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I have this code:

function toDataUri( $html )
  # convert css URLs to data URIs
  $html = preg_replace_callback( "#(url\([\'\"]?)([^\"\'\)]+)([\"\']?\))#", 'create_data_uri', $html );
  return $html;

// callback function
private function create_data_uri( $matches )
  $filetype = explode( '.', $matches[ 2 ] );
  $filetype = trim(strtolower( $filetype[ count( $filetype ) - 1 ] ));

  // replace ?whatever=value from extensions
  $filetype = preg_replace('#\?.*#', '', $filetype);

  $datauri = $matches[ 2 ];
  $data =  get_file_contents( $datauri );

  if (! $data) return $matches[ 0 ];

  $data = base64_encode( $data );

  //compile and return a data: URI with the encoded image data
  return $matches[ 1 ] . "data:image/$filetype;base64,$data" . $matches[ 3 ];

It basically searches for URLs with format url(path) in HTML file and replaces them with base 64 Data URIS.

The problem is that if input html is few kilos such as 10kb, it takes ages to return the final response. Is there any optimization we can do in such case or any other solution you have that when given html, it searches for url(path) matches and converts them to data uris ?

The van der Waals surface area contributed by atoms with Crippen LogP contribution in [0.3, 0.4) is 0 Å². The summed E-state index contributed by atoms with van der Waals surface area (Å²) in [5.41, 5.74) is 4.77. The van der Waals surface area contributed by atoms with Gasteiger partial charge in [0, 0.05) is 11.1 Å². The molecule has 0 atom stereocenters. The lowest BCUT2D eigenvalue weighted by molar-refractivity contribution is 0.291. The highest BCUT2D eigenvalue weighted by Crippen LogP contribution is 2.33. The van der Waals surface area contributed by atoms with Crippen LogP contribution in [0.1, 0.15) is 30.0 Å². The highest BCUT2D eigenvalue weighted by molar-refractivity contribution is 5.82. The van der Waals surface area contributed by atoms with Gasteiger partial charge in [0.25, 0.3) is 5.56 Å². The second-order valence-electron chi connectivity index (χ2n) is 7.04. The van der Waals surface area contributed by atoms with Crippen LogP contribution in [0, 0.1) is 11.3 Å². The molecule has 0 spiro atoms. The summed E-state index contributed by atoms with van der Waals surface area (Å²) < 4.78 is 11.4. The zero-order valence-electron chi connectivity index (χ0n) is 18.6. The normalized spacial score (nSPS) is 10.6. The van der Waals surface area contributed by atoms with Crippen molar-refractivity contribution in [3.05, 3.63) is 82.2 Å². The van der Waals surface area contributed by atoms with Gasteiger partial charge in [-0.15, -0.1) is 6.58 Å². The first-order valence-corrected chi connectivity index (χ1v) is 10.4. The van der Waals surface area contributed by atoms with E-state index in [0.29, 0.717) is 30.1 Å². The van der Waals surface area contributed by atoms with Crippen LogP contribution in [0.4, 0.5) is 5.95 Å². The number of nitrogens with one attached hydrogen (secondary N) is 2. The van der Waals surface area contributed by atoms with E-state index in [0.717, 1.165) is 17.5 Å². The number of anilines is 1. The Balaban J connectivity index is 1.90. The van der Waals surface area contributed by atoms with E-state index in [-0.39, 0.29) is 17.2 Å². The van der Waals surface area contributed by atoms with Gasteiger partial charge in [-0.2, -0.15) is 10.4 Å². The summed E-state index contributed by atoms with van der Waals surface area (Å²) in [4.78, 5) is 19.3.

share|improve this question
The code in the question still references a lot of code that is not in the quesetion. You have get_file_contents (or it looks like you probably do) in your code which will by far take longer than the preg_match call. You should profile your code so that you know where time is going rather than assume it's the preg_match call (which isn't that likely) –  AD7six Jan 13 '13 at 14:25

1 Answer 1

up vote 3 down vote accepted

The expression is cheap already — starts with a fixed string and doesn't need backtracking.

In PCRE there's S modifier that enables some regex optimisation, but it matters only for patterns without a fixed prefix.

It shouldn't be slow — 10KB isn't much for a simple regex like this. Perhaps the bottleneck is somewhere else?

  • If you have unclosed url( in the parsed file and no ) to the end of the file, then it'll scan a bit more. [^\"\'\)]{0,1000} would limit that. But it's a minor optimisation that only makes a difference when you have pathological syntax errors in the file.
  • You can remove () around whole expression. 0th match is always capturing entire string.
share|improve this answer
Can you elaborate a little more please ? What modification should be made to code ? –  dev02 Jan 13 '13 at 14:18

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